We Need to Demand Better

Last week the Texas Rangers played the Los Angles Angels in California. One game ended when a Ranger slid into the Angel’s shortstop trying to break up a double play. It was a hard slide, and the infielder received a small cut from the runner’s spikes. The crowd was angry, and a fight almost broke out.

The next night, that infielder who had been cut by the runner’s spikes, slid into the Ranger infielder in an attempt to break up a double play. The crowd once again came to life; not with anger this time, but with glee. The attitude among baseball fans is if your guys does it then it’s a dirty play. If our guy does it, then it’s just good hard baseball.

The same attitude prevails in politics.

One of the issues of discussion floating around social media this week was the crude, racist remark made by TV actress Roseanne. This was followed up a couple of days later by a similarly crude, hateful remark made by Samatha Bee on her TV show. Let me begin my discussion by listing what I see as similarities with the comments and then the differences.

Similarities:samatha bee

  • Both were inappropriate
  • Both were expressions of anger and hate
  • Both were public
  • Both were directed toward a public figure
  • Both are the kind of things we don’t want our children to say
  • Both were made by women who have a history of making crude comments
  • Both apologized within hours of making the comment


  • One had racial implications, the other did not
  • One was made within the context of a TV show, the other was on personal time
  • One was made by a Republican, the other by a Democrat
  • One resulted in immediate loss of job, the other didn’t

Arguments Made:

  • The apology by one was more sincere than the other
  • One only apologized because she lost her job
  • The racial comment was worse because it was directed against a whole race
  • The other side is unfair toward my side
  • One has a longer history of saying terrible things

I’m sure you could come up with more under each category. But, here’s the thing that disturbs me. It’s not surprising that Republican-leaning folks are supportive of their teammate, and it’s not surprising that Democrat preferring folks are supporting theirs. I expect that; in fact, I would be shocked if that were not the case.

My problem is with listening to Christians on both sides of the issue supporting an individual for making crude and hateful comments. I’m reminded of Supreme Court Justice, Potter Stewart who commented about pornography, “I shall not today attempt further to define the kinds of material I understand to be embraced within that shorthand description [hard-core pornography], and perhaps I could never succeed in intelligibly doing so. But I know it when I see it, and the motion picture involved in this case is not that.”

It’s difficult to define what’s vulgar in our day and age, but I recognize that both comments by these women fall into that category. It saddens me that as Christians we feel it’s necessary to stoop down and defend such language simply because it’s used by someone who holds our political opinion and one who stands for what we believe.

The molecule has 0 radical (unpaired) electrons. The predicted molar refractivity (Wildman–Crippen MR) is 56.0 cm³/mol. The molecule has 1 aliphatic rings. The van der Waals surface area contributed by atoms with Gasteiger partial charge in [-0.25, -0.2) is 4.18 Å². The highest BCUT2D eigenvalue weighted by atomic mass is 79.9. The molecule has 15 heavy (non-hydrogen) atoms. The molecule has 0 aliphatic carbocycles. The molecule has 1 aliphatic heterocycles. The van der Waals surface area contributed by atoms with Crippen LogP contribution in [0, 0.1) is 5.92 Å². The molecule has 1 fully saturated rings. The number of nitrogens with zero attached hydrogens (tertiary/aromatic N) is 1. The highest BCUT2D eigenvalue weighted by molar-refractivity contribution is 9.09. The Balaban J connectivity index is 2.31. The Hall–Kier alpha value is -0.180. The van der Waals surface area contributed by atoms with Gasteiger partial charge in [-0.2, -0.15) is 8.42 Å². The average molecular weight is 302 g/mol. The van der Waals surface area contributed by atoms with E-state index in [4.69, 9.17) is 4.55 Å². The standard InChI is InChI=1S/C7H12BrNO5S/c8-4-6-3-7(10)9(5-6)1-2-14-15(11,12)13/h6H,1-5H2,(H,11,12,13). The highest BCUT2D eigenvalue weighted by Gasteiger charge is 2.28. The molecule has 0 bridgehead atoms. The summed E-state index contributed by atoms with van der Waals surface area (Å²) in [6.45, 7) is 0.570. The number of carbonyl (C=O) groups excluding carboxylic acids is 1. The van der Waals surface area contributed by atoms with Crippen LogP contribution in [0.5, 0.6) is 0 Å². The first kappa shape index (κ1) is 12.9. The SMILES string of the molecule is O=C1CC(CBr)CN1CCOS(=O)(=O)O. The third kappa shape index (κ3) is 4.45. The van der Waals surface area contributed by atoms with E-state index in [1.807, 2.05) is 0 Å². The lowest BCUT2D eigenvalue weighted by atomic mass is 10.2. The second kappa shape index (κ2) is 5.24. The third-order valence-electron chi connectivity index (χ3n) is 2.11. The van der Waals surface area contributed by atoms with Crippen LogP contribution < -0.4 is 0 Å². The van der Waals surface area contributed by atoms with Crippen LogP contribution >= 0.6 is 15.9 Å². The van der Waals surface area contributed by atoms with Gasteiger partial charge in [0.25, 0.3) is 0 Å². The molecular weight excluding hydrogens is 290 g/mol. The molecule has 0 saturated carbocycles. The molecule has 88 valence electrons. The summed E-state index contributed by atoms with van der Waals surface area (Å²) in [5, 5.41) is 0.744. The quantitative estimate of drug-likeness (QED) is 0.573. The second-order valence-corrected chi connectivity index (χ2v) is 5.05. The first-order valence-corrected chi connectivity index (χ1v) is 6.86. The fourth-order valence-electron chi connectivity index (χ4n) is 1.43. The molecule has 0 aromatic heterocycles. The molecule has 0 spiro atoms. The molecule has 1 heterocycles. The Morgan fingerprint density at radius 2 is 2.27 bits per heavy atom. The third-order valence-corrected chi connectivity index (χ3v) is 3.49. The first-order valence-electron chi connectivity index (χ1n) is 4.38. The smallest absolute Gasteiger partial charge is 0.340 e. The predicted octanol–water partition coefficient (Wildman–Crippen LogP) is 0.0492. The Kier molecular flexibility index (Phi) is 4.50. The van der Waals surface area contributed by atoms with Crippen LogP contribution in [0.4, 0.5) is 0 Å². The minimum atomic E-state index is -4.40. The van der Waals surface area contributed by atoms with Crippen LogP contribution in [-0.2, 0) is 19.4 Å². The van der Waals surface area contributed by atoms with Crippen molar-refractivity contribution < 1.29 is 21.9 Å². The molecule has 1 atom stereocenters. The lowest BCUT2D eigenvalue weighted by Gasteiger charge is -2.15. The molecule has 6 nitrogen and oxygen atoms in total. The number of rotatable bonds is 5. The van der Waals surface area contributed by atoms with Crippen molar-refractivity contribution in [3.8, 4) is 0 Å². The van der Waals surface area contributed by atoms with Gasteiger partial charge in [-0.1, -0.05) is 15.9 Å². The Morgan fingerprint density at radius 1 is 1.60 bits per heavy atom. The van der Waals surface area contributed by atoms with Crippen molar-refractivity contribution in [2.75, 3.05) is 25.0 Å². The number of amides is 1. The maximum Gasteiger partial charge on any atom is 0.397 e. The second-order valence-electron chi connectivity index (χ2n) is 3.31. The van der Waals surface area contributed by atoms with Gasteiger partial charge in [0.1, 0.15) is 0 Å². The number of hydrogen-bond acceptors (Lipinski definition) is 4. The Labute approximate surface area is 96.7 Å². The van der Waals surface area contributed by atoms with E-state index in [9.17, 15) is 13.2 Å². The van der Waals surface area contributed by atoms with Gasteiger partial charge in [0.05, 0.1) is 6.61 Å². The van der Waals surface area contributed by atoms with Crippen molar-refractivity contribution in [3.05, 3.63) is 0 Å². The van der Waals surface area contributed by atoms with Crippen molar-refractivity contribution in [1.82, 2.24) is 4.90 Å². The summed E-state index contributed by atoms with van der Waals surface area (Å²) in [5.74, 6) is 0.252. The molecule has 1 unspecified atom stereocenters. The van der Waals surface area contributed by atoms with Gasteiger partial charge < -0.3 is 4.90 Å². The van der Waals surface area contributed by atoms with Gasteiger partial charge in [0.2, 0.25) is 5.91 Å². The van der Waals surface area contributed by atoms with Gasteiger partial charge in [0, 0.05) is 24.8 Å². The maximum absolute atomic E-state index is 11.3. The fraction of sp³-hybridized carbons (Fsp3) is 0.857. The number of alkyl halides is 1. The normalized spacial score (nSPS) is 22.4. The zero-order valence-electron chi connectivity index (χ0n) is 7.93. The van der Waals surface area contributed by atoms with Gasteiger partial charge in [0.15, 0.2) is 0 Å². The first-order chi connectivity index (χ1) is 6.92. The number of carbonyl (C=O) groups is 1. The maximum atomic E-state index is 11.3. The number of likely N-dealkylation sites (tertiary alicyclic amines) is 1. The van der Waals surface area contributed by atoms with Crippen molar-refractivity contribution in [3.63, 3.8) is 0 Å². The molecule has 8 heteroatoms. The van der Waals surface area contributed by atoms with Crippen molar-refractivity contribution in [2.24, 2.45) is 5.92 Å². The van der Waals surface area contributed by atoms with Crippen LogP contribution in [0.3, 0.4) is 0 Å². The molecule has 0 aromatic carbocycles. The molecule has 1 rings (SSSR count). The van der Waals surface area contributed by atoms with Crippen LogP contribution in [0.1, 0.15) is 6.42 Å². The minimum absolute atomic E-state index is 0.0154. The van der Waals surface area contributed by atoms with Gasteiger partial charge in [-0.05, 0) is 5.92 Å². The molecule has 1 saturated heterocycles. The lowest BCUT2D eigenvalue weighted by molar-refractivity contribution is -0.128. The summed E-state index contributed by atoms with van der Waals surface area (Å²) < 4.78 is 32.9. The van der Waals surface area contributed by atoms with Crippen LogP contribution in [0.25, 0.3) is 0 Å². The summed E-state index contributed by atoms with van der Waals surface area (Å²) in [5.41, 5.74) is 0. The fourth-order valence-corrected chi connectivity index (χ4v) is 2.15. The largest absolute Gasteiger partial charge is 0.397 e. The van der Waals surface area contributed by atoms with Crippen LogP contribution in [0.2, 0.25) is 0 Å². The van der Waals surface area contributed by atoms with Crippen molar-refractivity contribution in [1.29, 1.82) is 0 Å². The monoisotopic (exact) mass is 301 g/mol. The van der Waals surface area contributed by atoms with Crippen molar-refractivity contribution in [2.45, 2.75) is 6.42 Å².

If we can’t, and don’t, hold people within our own camp to higher standards, who will? If someone can say whatever they want, knowing that half the country, including many followers of Christ, will cheer them on, then we’ve lost all hope of ever having a civil discourse.

If you try to defend Roseanne for spouting racist garbage, then you are being a racist. If you support Samatha Bee for her hateful, disgusting comment, then you are being hateful and disgusting.

I’ve clearly said numerous times the past two years that I couldn’t and didn’t support either candidate for President because I felt neither one was qualified. It was my way of saying that we can do better if enough of us demand better.

It is just as true that public figures can do better when making political comments, but it won’t happen unless enough of us demand better.

Our politicians will not stop lying to us and lining their pockets at our expense until enough of us demand better.

As Christians, we are supposed to have a better way, but too many of us are wallowing around in the same mud as everyone else, thinking that we can say and do anything we want as long as the other side is saying and doing the same thing.

It’s ok to call out your side when they are out of line. In fact, if you ask me, the Texas Ranger who slid into the other player was wrong and what he did violated the rules. We should not cheer for that kind of playing. I understand the fans of the other team expressing their displeasure, but when they turn around and cheer their own player for doing the same thing the next day, what’s the point?

All this vitriol is not going to stop until enough of us demand better, especially from ourselves.

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Filed under Church, Democrats, Jesus, Ministry, Politics, Republicans, Uncategorized

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